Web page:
An imaging technique used in medicine could help detect hidden nuclear material, according to the results of a computer simulation reported this week in the Journal of Applied Physics. The work suggests a way to improve efforts to stem illegal transport of such items.

“The basic idea here is to use currently available technologies, spectral X-ray detectors, to get more use out of the information that is available,” says co-author Andrew Gilbert, a nuclear engineer at the University of Texas in Austin who conducted the research at Pacific Northwest National Laboratory (PNNL) in Richland, Washington.

The detectors commonly used at airports return only block images of objects, even those that comprise multiple layers of different materials. Such scanners only count the number of X-ray photons passing through the material, and do not register the changes in energy of the X-rays. Hence, an X-ray of a suitcase containing plutonium, lead and iron would return an image based on an average density that would not discriminate between the three materials.

In contrast, spectral radiography relies on the detection of photons at multiple energy levels once they have travelled through a material. The spectral radiograph produced in Gilbert’s simulations would show different materials and highlight those with energy ranges specific to potentially hazardous objects.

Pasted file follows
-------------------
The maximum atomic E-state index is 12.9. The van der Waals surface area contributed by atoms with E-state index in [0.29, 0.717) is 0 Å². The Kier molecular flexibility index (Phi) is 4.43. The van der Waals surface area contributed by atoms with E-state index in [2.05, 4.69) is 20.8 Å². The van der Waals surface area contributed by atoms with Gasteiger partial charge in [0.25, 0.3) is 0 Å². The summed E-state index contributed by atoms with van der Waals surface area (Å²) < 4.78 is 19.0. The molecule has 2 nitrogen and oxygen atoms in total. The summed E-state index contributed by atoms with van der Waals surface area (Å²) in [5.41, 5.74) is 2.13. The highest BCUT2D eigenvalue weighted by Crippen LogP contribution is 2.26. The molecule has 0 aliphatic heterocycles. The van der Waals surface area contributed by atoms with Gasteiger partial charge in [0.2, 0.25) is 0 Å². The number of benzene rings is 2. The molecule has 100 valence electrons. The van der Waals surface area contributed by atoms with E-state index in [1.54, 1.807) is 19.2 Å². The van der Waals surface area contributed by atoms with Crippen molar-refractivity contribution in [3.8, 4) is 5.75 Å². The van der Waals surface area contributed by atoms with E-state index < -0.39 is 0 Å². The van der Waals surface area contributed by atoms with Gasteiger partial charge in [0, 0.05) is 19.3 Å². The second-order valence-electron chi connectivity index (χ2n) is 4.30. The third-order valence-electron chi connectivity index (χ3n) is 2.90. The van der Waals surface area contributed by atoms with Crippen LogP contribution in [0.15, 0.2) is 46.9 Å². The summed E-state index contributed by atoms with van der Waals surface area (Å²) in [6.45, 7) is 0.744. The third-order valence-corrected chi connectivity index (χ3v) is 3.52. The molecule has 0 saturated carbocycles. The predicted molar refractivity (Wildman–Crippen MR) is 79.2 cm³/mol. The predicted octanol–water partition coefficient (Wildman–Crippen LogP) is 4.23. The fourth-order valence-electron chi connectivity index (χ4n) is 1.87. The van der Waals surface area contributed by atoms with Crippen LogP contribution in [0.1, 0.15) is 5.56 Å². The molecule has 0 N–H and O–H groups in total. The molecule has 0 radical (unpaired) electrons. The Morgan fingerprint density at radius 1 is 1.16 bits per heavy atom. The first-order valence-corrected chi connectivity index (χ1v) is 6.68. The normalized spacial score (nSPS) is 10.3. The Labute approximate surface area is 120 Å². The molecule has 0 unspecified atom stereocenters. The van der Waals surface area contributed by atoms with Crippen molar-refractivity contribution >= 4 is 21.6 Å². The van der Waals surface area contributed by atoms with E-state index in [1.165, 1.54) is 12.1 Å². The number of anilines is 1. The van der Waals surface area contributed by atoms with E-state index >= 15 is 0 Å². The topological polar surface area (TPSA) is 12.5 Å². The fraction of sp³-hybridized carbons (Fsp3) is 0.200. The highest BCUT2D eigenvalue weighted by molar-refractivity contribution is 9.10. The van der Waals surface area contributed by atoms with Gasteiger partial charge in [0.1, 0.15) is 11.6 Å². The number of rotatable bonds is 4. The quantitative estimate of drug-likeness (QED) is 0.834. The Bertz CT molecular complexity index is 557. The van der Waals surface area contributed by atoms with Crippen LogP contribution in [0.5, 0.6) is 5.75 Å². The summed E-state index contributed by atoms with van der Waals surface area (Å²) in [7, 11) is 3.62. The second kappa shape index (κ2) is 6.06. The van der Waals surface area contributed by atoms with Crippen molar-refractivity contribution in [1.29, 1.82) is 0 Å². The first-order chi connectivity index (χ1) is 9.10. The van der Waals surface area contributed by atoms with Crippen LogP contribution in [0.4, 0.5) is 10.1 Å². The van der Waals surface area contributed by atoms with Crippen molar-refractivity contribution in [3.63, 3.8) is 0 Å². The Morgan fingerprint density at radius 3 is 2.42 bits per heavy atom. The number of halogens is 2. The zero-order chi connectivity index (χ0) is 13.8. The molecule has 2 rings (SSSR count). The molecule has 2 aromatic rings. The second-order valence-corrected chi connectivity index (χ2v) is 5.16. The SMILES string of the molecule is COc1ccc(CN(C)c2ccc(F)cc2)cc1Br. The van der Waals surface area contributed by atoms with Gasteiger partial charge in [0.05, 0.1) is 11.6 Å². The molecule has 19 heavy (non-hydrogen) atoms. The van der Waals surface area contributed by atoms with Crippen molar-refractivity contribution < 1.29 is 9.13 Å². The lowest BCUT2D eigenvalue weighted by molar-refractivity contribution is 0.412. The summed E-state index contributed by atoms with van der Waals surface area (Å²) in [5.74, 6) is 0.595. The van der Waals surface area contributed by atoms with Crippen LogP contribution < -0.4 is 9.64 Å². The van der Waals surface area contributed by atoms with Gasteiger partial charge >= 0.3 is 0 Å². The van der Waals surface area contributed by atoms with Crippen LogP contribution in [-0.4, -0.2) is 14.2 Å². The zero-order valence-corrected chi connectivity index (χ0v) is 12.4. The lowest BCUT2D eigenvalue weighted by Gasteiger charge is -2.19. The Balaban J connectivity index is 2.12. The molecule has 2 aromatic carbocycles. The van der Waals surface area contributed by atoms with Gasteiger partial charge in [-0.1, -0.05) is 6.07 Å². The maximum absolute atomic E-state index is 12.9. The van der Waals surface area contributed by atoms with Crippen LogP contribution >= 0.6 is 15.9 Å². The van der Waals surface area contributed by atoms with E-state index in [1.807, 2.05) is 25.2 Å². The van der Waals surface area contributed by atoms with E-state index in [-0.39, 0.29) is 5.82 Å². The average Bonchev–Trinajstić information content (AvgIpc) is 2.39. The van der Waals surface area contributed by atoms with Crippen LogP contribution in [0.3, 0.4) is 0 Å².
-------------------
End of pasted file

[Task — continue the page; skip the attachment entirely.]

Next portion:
Gilbert and his colleagues modelled a layered system of plutonium, steel and cotton, on the basis of some of the materials’ chemical and physical parameters, such as density. Then they simulated an X-ray passing through to produce a spectral radiograph of the layered materials. Using a form of Beer’s Law, an equation that describes the interaction of an X-ray beam with an object of known composition, they were able to both identify the materials and estimate their thicknesses. The next step, the researchers say, will be to test the technique in the real world.

If the results are borne out, they suggest a “quantum jump in the information that you can get out of X-ray radiography,” says Klaus Mayer, a chemist at the European Commission’s Joint Research Center in Karlsruhe, Germany.

Although the desire for such detailed data isn’t new, having the technology to actually capture it is, says Robert Runkle, a nuclear physicist at PNNL, who was not involved in the work. The physics principles demonstrated in the paper, he says, “actually support building the system.”

This article is reproduced with permission from the magazine Nature. The
article was first published on April 18, 2014.